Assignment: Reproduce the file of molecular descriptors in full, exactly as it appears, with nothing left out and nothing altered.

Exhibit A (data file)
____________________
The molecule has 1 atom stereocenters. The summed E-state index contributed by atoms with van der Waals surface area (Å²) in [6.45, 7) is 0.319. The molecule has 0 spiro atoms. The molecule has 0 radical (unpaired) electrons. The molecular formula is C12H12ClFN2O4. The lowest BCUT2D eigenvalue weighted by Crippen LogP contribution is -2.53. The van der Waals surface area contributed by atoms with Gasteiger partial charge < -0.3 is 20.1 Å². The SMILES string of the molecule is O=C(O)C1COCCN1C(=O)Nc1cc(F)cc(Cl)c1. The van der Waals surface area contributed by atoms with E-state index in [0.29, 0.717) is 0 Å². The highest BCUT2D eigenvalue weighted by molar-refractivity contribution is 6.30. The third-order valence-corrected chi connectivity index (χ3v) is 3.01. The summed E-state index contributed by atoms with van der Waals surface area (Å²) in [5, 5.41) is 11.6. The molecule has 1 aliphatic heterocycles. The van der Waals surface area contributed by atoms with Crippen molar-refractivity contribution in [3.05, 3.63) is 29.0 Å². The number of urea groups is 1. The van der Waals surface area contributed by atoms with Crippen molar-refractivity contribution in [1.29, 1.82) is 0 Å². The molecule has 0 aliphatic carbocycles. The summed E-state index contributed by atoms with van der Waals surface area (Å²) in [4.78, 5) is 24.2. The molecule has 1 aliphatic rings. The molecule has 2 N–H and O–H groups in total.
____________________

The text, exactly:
The molecule has 1 atom stereocenters. The summed E-state index contributed by atoms with van der Waals surface area (Å²) in [6.45, 7) is 0.319. The molecule has 0 spiro atoms. The molecule has 0 radical (unpaired) electrons. The molecular formula is C12H12ClFN2O4. The lowest BCUT2D eigenvalue weighted by Crippen LogP contribution is -2.53. The van der Waals surface area contributed by atoms with Gasteiger partial charge < -0.3 is 20.1 Å². The SMILES string of the molecule is O=C(O)C1COCCN1C(=O)Nc1cc(F)cc(Cl)c1. The van der Waals surface area contributed by atoms with E-state index in [0.29, 0.717) is 0 Å². The highest BCUT2D eigenvalue weighted by molar-refractivity contribution is 6.30. The third-order valence-corrected chi connectivity index (χ3v) is 3.01. The summed E-state index contributed by atoms with van der Waals surface area (Å²) in [5, 5.41) is 11.6. The molecule has 1 aliphatic heterocycles. The van der Waals surface area contributed by atoms with Crippen molar-refractivity contribution in [3.05, 3.63) is 29.0 Å². The number of urea groups is 1. The van der Waals surface area contributed by atoms with Crippen molar-refractivity contribution in [1.29, 1.82) is 0 Å². The molecule has 0 aliphatic carbocycles. The summed E-state index contributed by atoms with van der Waals surface area (Å²) in [4.78, 5) is 24.2. The molecule has 1 aliphatic rings. The molecule has 2 N–H and O–H groups in total.